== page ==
“But you, you’re not allowed, you’re uninvited…”

When you’re looking for him, Charlemagne is everywhere—but in April, he was noticeably absent from the celebrations of the 50th anniversary of the Treaty of Rome. EU member countries sponsored essay-writing and postcard-design contests for children, and museums in Brussels celebrated such curiously low-key phenomena as comic strips and photographs of offices in Luxembourg. The whole business was impressively stuffy—making Europe seem boring required an act of unprecedented bureaucratic genius—but I was still surprised when the party planners didn’t extend an invitation to Charlemagne, neither the very un-modern Christian warlord nor the burnished symbol of European unity whose name graces both a prestigious annual prize and the EU headquarters building in Brussels.

That’s why I was intrigued to see Jeffery Hodges, the Gypsy Scholar, pointing his readers to an essay, “Will ‘Europe’ Survive the 21st Century? A Meditation on the 50th anniversary of the European Community.” Its author, Walter A. McDougall, directs the International Relations program at UPenn. McDougall offers some thoughts on demography, demilitarization, and religion, subjects that merit ongoing debate—but he also remembers his Charlemagne:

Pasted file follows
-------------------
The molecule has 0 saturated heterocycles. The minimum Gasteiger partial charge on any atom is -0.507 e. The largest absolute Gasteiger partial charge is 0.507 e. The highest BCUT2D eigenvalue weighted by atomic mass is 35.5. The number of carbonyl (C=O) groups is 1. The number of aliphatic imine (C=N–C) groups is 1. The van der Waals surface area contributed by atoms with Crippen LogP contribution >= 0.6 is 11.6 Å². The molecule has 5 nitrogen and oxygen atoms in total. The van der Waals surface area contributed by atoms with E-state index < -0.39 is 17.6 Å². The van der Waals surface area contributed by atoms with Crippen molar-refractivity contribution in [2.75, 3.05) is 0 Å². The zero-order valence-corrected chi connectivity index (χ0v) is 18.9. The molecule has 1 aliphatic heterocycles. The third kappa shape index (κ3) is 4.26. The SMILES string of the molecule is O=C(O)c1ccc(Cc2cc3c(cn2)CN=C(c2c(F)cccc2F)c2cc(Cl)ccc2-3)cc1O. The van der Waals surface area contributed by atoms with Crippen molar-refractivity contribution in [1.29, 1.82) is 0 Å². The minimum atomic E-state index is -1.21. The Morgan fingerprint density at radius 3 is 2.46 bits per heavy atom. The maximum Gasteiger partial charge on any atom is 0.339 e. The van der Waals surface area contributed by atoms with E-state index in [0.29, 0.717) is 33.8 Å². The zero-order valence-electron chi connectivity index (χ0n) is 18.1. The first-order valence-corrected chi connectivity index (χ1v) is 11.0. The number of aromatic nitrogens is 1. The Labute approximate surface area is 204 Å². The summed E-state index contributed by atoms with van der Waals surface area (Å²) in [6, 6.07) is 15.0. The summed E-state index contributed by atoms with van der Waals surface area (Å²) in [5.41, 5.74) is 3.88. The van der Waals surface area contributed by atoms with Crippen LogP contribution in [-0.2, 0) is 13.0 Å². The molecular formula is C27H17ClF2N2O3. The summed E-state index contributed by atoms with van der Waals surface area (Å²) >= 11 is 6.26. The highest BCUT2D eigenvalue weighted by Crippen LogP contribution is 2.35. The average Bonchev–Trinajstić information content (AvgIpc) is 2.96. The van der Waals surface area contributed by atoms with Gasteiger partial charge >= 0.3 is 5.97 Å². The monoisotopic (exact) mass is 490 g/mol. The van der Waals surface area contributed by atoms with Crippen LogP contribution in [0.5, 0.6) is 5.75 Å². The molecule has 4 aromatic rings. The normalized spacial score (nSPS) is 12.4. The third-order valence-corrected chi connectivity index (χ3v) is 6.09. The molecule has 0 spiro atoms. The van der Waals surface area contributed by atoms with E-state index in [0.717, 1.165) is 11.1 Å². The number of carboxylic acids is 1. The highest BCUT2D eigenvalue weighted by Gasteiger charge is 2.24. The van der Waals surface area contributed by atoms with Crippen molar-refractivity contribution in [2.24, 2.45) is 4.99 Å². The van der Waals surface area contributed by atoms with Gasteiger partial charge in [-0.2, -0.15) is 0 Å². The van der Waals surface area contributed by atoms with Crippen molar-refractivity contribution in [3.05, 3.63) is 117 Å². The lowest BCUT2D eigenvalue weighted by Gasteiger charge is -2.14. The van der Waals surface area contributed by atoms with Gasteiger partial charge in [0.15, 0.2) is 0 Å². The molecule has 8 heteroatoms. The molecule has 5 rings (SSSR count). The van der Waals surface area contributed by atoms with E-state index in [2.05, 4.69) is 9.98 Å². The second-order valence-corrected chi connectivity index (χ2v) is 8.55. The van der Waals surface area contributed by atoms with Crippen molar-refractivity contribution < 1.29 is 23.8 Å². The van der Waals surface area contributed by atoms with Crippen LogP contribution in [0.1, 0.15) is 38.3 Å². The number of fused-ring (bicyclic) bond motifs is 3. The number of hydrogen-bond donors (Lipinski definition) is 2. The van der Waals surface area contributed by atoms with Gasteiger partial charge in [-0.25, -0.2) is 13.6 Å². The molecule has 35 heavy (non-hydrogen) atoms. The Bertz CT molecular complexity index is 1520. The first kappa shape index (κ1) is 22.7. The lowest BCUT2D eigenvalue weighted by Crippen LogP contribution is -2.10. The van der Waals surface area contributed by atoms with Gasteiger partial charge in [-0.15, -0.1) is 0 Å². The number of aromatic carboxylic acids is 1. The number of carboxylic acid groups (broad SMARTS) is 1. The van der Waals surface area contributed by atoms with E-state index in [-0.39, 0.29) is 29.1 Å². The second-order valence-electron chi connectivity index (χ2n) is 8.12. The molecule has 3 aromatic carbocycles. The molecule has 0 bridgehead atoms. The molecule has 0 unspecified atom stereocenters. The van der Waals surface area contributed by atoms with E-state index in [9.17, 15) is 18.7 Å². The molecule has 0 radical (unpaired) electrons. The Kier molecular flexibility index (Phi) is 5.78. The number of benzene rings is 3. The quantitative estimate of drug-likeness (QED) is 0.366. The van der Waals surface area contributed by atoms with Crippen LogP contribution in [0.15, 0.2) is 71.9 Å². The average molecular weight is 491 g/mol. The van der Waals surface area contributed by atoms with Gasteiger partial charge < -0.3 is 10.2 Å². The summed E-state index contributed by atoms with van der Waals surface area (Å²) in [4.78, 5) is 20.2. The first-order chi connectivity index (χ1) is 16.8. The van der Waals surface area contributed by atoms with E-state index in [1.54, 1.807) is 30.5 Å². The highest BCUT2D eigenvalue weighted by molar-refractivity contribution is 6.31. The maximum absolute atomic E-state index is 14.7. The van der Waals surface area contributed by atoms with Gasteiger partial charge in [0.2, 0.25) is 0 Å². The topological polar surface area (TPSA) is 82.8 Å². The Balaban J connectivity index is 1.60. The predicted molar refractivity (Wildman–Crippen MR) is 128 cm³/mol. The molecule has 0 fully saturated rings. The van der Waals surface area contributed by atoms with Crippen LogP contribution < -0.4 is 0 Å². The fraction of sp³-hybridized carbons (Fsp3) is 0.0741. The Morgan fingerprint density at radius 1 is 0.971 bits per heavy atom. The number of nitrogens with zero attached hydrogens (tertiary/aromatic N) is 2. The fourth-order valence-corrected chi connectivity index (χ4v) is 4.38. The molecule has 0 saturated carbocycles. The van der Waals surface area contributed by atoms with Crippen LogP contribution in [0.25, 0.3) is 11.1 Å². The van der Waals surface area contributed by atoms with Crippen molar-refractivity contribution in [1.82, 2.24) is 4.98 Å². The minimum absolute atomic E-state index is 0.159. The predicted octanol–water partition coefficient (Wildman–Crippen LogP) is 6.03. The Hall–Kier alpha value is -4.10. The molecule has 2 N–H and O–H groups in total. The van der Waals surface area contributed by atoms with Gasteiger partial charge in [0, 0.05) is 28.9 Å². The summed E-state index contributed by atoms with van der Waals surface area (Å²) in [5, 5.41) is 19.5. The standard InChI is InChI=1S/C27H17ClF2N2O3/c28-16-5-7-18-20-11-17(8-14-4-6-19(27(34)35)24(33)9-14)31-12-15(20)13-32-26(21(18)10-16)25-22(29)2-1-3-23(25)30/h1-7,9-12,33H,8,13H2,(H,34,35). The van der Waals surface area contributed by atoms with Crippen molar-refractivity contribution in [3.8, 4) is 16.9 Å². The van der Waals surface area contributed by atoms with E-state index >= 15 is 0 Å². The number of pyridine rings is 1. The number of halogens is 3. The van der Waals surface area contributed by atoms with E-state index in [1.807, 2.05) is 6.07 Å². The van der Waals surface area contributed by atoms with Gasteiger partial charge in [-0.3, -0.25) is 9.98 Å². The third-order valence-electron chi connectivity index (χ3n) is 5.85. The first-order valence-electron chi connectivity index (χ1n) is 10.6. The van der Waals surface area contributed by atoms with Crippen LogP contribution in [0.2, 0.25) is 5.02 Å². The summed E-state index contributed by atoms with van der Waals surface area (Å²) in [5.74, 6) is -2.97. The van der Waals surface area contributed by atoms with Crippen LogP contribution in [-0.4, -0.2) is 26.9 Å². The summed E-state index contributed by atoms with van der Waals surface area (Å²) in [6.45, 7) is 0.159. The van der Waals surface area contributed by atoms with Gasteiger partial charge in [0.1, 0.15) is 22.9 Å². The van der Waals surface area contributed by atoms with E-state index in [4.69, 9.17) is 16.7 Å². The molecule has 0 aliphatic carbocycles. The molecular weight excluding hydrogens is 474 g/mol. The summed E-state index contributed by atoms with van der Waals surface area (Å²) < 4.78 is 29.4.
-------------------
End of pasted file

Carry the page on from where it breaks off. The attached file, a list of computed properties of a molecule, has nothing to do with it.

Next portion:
What would Charlemagne make of Europe today? He would marvel, of course, at the wealth and technology. He would praise and bless the ubiquitous peace. He would recognize instantly the Islamic Challenge and tell Europeans it was ten times worse back in his day! Nor, having been a state builder himself, would he likely object to the intrusive EU bureaucracy. Indeed, it is fetching to think Charlemagne would discern in the EU the culmination of the great work he began over a millennium ago, and give glory to God. But three features of Europe today would doubtless grieve and trouble him greatly: military impotence; spiritual emptiness; and demographic decay. How long, the Emperor would surely ask, can a civilization expect to survive without arms, without faith, without children?

That is a question even the plodding Eurocrats will have to address before the twenty-first century gets very old.

What would Charlemagne make of Europe today? In the past year, several people have asked me that question. Not being built for punditry, I’ve mostly demurred, but after some informed guesswork, I came to the same mixed conclusion McDougall did: that Charlemagne would be astonished by Europe’s material prosperity but dismayed by European secularism.

That answer makes no one happy. Many want Charlemagne to be their like-minded hero, a flawless symbol of their own beliefs, while others bristle if you merely acknowledge that the question of religious faith is the largest philosophical chasm that separates Aachen in 797 from Brussels in 2007.

Fortunately, McDougall doesn’t make Charlemagne a simple repository for his own views, nor is his Charlemagne ideologically predictable. In fact, his claim that the emperor might have appreciated the EU’s sprawling bureaucracy, while plausible, is sure to rankle most of his Euroskeptic readers.